Since 2002 Perimeter Institute has been recording seminars, conference talks, and public outreach events using video cameras installed in our lecture theatres. Perimeter now has 7 formal presentation spaces for its many scientific conferences, seminars, workshops and educational outreach activities, all with advanced audio-visual technical capabilities. Recordings of events in these areas are all available On-Demand from this Video Library and on Perimeter Institute Recorded Seminar Archive (PIRSA). PIRSA is a permanent, free, searchable, and citable archive of recorded seminars from relevant bodies in physics. This resource has been partially modelled after Cornell University's arXiv.org.
In accordance with Betteridge's Law of Headlines, the answer to the question in the title is "no." I will argue that the usual norms of Bayesian inference lead the conclusion that quantum states are features of physical reality. The argument will involve both existing $\psi$-ontology results and extension of them that avoids the use of the Cartesian Product Assumption. As the usual norms of Bayesian inference lead to the conclusion of the reality of quantum state, rejecting it requires abandonment of virtually all of Bayesian information theory. This, I will argue, is unwarranted
The progression of theories suggested for our world, from ego- to geo- to helio-centric models to universe and multiverse theories and beyond, shows one tendency: The size of the described worlds increases, with humans being expelled from their center to ever more remote and random locations. If pushed too far, a potential theory of everything (TOE) is actually more a theories of nothing (TON). Indeed such theories have already been developed. I show that including observer localization into such theories is necessary and sufficient to avoid this problem.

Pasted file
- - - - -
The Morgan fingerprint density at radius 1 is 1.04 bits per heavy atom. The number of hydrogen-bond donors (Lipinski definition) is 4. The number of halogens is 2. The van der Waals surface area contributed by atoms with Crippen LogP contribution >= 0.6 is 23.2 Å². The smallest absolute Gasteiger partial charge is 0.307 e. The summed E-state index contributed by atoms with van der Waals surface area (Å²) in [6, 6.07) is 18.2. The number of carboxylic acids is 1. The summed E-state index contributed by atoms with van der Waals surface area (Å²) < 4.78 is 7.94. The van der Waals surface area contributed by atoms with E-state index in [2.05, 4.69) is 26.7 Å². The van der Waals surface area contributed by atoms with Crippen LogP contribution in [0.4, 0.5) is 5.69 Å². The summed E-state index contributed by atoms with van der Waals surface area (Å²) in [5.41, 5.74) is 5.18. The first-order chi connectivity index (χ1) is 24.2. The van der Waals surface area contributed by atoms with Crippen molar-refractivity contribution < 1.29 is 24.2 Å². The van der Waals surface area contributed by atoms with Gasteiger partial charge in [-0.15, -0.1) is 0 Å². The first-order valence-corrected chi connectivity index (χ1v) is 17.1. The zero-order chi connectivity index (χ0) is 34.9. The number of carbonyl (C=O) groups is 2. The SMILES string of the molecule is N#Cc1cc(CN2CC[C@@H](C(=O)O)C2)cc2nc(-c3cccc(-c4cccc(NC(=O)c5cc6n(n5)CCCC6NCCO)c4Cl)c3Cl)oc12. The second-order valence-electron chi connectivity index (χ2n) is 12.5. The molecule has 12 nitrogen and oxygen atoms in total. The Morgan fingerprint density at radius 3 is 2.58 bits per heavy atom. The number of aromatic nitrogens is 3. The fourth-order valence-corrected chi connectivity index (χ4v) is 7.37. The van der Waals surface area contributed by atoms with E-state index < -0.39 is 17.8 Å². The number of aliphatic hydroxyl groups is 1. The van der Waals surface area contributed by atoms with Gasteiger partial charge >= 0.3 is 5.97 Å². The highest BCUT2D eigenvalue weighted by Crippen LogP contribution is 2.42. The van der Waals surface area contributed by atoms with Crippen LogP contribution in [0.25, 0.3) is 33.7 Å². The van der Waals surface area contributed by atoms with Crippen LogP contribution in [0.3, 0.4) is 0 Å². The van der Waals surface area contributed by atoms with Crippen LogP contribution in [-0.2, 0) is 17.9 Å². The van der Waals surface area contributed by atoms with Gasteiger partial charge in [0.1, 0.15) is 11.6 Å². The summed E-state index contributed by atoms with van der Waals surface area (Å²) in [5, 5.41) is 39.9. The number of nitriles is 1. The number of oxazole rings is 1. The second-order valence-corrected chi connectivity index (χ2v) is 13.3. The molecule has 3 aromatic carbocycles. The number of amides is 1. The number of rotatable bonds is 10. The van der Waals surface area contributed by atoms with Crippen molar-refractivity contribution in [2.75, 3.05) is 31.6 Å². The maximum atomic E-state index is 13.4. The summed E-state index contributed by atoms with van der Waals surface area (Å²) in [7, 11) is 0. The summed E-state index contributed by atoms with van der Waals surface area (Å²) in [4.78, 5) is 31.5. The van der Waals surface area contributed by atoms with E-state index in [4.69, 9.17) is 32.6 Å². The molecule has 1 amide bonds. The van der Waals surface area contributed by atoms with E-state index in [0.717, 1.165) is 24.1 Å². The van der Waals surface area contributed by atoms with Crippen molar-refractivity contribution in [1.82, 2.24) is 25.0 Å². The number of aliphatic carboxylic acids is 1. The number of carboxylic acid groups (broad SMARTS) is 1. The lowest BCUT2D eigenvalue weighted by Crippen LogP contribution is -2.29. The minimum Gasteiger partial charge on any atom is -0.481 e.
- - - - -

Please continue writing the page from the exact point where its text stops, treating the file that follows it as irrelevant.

In this talk I compare the normative concept of probability at the heart of QBism with the notion of probability implied by the use of Solomonoff induction in Markus Mueller's preprint arXiv:1712.01816.
Algorithmic information theory (AIT) delivers an objective quantification of simplicity-qua-compressibility,that was employed by Solomonoff (1964) to specify a gold standard of inductive inference. Or so runs the conventional account,that I will challenge in my talk.
In this talk we describe a general procedure for associating a minimal informationally-complete quantum measurement (or MIC) with a probabilistic representation of quantum theory. Towards this, we make use of the idea that the Born Rule is a consistency criterion among subjectively assigned probabilities rather than a tool to set purely physically mandated probabilities.
In his famous thought experiment, Wigner assigns an entangled state to the composite quantum system made up of Wigner's friend and her observed system. While the two of them have different accounts of the process, each Wigner and his friend can in principle verify his/her respective state assignments by performing an appropriate measurement. As manifested through a click in a detector or a specific position of the pointer, the outcomes of these measurements can be regarded as reflecting directly observable "facts".